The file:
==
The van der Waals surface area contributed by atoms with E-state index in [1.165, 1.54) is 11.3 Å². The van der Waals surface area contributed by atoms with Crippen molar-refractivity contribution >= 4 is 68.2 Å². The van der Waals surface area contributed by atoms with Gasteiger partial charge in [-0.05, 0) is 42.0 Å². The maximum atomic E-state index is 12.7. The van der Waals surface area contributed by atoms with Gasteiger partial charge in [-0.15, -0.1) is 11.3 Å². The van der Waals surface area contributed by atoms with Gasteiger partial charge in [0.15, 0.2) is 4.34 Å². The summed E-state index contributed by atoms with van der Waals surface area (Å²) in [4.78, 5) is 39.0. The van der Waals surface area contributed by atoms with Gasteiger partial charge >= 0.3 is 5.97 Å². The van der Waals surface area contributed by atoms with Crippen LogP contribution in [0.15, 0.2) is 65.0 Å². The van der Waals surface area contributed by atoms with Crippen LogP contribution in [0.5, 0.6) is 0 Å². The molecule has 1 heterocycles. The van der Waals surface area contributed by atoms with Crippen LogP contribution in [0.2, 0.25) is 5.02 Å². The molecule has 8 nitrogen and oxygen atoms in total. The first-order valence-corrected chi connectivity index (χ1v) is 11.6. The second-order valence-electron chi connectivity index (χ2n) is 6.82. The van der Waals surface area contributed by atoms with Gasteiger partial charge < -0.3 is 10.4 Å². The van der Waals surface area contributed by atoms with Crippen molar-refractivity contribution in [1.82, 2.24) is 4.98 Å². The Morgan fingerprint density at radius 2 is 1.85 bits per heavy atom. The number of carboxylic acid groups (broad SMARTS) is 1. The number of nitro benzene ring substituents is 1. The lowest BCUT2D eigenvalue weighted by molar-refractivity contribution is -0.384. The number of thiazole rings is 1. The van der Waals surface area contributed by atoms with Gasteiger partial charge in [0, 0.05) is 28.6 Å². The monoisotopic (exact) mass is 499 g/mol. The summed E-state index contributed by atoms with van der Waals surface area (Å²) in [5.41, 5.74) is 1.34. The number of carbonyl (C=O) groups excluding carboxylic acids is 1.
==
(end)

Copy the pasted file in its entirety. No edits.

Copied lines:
The van der Waals surface area contributed by atoms with E-state index in [1.165, 1.54) is 11.3 Å². The van der Waals surface area contributed by atoms with Crippen molar-refractivity contribution >= 4 is 68.2 Å². The van der Waals surface area contributed by atoms with Gasteiger partial charge in [-0.05, 0) is 42.0 Å². The maximum atomic E-state index is 12.7. The van der Waals surface area contributed by atoms with Gasteiger partial charge in [-0.15, -0.1) is 11.3 Å². The van der Waals surface area contributed by atoms with Gasteiger partial charge in [0.15, 0.2) is 4.34 Å². The summed E-state index contributed by atoms with van der Waals surface area (Å²) in [4.78, 5) is 39.0. The van der Waals surface area contributed by atoms with Gasteiger partial charge >= 0.3 is 5.97 Å². The van der Waals surface area contributed by atoms with Crippen LogP contribution in [0.15, 0.2) is 65.0 Å². The van der Waals surface area contributed by atoms with Crippen LogP contribution in [0.5, 0.6) is 0 Å². The molecule has 1 heterocycles. The van der Waals surface area contributed by atoms with Crippen LogP contribution in [0.2, 0.25) is 5.02 Å². The molecule has 8 nitrogen and oxygen atoms in total. The first-order valence-corrected chi connectivity index (χ1v) is 11.6. The second-order valence-electron chi connectivity index (χ2n) is 6.82. The van der Waals surface area contributed by atoms with Gasteiger partial charge < -0.3 is 10.4 Å². The van der Waals surface area contributed by atoms with Crippen molar-refractivity contribution in [1.82, 2.24) is 4.98 Å². The Morgan fingerprint density at radius 2 is 1.85 bits per heavy atom. The number of carboxylic acid groups (broad SMARTS) is 1. The number of nitro benzene ring substituents is 1. The lowest BCUT2D eigenvalue weighted by molar-refractivity contribution is -0.384. The number of thiazole rings is 1. The van der Waals surface area contributed by atoms with Gasteiger partial charge in [0, 0.05) is 28.6 Å². The monoisotopic (exact) mass is 499 g/mol. The summed E-state index contributed by atoms with van der Waals surface area (Å²) in [5.41, 5.74) is 1.34. The number of carbonyl (C=O) groups excluding carboxylic acids is 1.